Good Things, Small Packages

Muriel Spark's The Abbess of Crewe, roughly the size and weight of a CD jewel box, and which I found for $3 in a used book store (the Fremont branch of the very estimable Twice Sold Tales) is a wonderful little gem of a book. Written in 1974, it's a Watergate novel, and somehow Spark came up with the inspired idea of making her Nixon figure an abbess. The book spirals around Watergate and its themes in a graceful manner, eventually converging a bit to history with a brilliant couple of connections in the last few pages. Spark's language is also wonderfully arch.

Winifrede, land of the midnight sun, looks at the Abbess, and presently that little sun, the disc of light and its aurora, appears in her brain like a miracle.

. . . nor was she present in the refectory at eleven for lunch, which comprised barley broth and and a perfectly nourishing and tasty, although uncommon, dish of something unnamed on toast, that something being in fact a cat-food by the name of Mew, bought cheaply and in bulk.

"What are scenarios?" says Winifrede.

"They are an art form," says the Abbess of Crewe, "based on facts. A good scenario is a garble. A bad one is a bungle. They need not be plausible, only hypnotic, like all good art."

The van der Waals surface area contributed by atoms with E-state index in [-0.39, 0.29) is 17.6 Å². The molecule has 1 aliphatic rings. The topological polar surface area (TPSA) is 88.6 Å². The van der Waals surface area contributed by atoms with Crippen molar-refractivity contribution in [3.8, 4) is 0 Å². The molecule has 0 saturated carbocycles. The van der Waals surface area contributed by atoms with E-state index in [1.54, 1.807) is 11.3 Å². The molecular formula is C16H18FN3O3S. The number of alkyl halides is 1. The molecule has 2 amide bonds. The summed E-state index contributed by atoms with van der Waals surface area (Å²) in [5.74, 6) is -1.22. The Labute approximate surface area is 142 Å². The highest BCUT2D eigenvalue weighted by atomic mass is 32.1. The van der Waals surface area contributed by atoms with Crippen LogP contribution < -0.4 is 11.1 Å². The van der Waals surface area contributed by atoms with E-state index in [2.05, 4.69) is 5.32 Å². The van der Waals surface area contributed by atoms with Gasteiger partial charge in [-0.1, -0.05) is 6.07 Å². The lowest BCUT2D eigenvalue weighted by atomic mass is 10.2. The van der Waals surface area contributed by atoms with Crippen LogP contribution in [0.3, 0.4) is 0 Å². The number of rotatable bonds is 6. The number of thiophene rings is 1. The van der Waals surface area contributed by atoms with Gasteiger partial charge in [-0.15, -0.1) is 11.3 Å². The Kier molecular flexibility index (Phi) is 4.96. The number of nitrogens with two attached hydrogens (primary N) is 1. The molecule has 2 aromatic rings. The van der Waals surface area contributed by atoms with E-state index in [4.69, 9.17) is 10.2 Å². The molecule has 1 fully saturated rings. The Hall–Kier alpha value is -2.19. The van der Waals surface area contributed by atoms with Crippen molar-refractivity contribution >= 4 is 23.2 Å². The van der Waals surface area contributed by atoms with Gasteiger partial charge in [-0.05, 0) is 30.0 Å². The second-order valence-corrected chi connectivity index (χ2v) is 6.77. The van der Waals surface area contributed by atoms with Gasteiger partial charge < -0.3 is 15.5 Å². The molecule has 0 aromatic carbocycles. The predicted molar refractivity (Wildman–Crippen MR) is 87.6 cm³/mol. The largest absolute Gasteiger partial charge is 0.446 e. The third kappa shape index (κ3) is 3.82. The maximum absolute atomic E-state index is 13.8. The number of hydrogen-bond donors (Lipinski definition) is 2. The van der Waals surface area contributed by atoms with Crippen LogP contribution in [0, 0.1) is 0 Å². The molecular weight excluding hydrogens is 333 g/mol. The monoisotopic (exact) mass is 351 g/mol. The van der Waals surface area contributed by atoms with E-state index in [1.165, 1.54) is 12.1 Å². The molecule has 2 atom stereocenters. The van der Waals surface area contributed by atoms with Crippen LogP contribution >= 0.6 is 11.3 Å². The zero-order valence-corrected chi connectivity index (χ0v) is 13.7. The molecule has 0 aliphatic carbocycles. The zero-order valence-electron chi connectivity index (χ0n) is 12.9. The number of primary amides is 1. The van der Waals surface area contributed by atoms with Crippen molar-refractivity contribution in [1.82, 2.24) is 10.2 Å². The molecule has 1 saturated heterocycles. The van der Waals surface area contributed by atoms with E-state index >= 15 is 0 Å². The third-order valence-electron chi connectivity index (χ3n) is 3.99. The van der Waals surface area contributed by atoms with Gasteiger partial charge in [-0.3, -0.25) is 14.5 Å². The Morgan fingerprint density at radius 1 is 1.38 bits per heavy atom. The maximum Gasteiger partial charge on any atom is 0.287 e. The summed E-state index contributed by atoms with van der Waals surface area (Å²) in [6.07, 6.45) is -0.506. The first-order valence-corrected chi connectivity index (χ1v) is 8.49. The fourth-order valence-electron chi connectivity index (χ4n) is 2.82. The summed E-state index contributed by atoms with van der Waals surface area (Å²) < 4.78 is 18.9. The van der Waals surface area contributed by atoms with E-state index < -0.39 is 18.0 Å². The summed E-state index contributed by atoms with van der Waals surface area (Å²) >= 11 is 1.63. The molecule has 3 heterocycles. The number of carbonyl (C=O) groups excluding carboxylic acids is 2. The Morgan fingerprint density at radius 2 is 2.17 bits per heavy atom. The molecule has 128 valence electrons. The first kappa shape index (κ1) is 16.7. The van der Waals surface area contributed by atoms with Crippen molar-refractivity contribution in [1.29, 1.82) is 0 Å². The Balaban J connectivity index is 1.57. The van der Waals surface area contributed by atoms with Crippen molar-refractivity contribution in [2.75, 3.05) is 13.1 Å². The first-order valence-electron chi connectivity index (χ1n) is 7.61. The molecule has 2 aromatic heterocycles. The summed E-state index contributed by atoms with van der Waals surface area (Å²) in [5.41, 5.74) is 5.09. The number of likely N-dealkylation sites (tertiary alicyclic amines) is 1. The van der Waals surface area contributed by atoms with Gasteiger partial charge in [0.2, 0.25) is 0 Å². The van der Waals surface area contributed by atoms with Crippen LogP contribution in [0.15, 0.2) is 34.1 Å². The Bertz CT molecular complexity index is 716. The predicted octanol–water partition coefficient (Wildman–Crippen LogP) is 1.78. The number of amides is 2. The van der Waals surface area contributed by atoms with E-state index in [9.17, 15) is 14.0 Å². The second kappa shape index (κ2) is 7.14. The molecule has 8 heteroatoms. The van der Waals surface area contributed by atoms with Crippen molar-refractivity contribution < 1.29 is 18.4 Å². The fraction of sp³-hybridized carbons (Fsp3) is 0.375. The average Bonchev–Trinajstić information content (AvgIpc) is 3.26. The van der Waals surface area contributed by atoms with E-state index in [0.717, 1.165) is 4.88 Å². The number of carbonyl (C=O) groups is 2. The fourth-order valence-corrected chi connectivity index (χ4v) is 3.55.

Also in the extremely cool column, Dylan and Allie presented me with a private-printing copy of the complete collected Stick, a comic strip drawn by the one and only Jeremy Smith. Before this wonderful gift, I thought of Smith's work with some fondness -- it was usually one of the better inducements to picking up the paper in the morning -- although my memories of it were that it was somewhat uneven. The collected volume belies those memories, though. Dylan pointed that what the under-one-roof aspect of the compendium brings out one of Stick's salient features: the way that the plot lines would build in a lackadaisical way for weeks. At the time, a day or two of missed delivery would be enough to derail the plot, and the dribbling out really cut down on the sense of connection from one strip to the next. Reading them three-to-a-page, I'm cracking up now, because the strips work really well in teams. The running jokes -- jokes that took years to develop in the original run -- hang together now, and his gentle goofy alternate universe of stick figures and superintelligent chickens gets the extended treatment required for one's sense of humor to click into line with Smith's silly sensibilities. In Stick's words, "A man's gotta moonwalk when a man's gotta moonwalk."